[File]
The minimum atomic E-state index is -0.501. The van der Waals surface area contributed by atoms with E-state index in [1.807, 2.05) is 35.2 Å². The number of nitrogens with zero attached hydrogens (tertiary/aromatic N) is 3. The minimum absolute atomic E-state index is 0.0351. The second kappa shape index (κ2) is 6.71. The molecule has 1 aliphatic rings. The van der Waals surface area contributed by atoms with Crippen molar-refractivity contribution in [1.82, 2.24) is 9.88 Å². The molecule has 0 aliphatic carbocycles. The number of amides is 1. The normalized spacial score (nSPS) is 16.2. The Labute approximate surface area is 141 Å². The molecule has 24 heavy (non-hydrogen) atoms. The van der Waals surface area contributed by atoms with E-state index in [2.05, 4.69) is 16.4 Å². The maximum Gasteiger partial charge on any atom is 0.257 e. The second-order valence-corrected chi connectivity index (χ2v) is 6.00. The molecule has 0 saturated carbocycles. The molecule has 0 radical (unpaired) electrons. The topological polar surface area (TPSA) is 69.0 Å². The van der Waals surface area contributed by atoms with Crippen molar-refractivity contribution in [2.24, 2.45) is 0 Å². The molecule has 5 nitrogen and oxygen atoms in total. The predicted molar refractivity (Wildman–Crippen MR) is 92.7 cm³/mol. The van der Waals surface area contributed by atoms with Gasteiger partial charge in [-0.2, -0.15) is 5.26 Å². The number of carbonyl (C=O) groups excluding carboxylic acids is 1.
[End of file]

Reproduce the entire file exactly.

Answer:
The minimum atomic E-state index is -0.501. The van der Waals surface area contributed by atoms with E-state index in [1.807, 2.05) is 35.2 Å². The number of nitrogens with zero attached hydrogens (tertiary/aromatic N) is 3. The minimum absolute atomic E-state index is 0.0351. The second kappa shape index (κ2) is 6.71. The molecule has 1 aliphatic rings. The van der Waals surface area contributed by atoms with Crippen molar-refractivity contribution in [1.82, 2.24) is 9.88 Å². The molecule has 0 aliphatic carbocycles. The number of amides is 1. The normalized spacial score (nSPS) is 16.2. The Labute approximate surface area is 141 Å². The molecule has 24 heavy (non-hydrogen) atoms. The van der Waals surface area contributed by atoms with E-state index in [2.05, 4.69) is 16.4 Å². The maximum Gasteiger partial charge on any atom is 0.257 e. The second-order valence-corrected chi connectivity index (χ2v) is 6.00. The molecule has 0 saturated carbocycles. The molecule has 0 radical (unpaired) electrons. The topological polar surface area (TPSA) is 69.0 Å². The van der Waals surface area contributed by atoms with Crippen molar-refractivity contribution in [2.24, 2.45) is 0 Å². The molecule has 5 nitrogen and oxygen atoms in total. The predicted molar refractivity (Wildman–Crippen MR) is 92.7 cm³/mol. The van der Waals surface area contributed by atoms with Gasteiger partial charge in [-0.2, -0.15) is 5.26 Å². The number of carbonyl (C=O) groups excluding carboxylic acids is 1.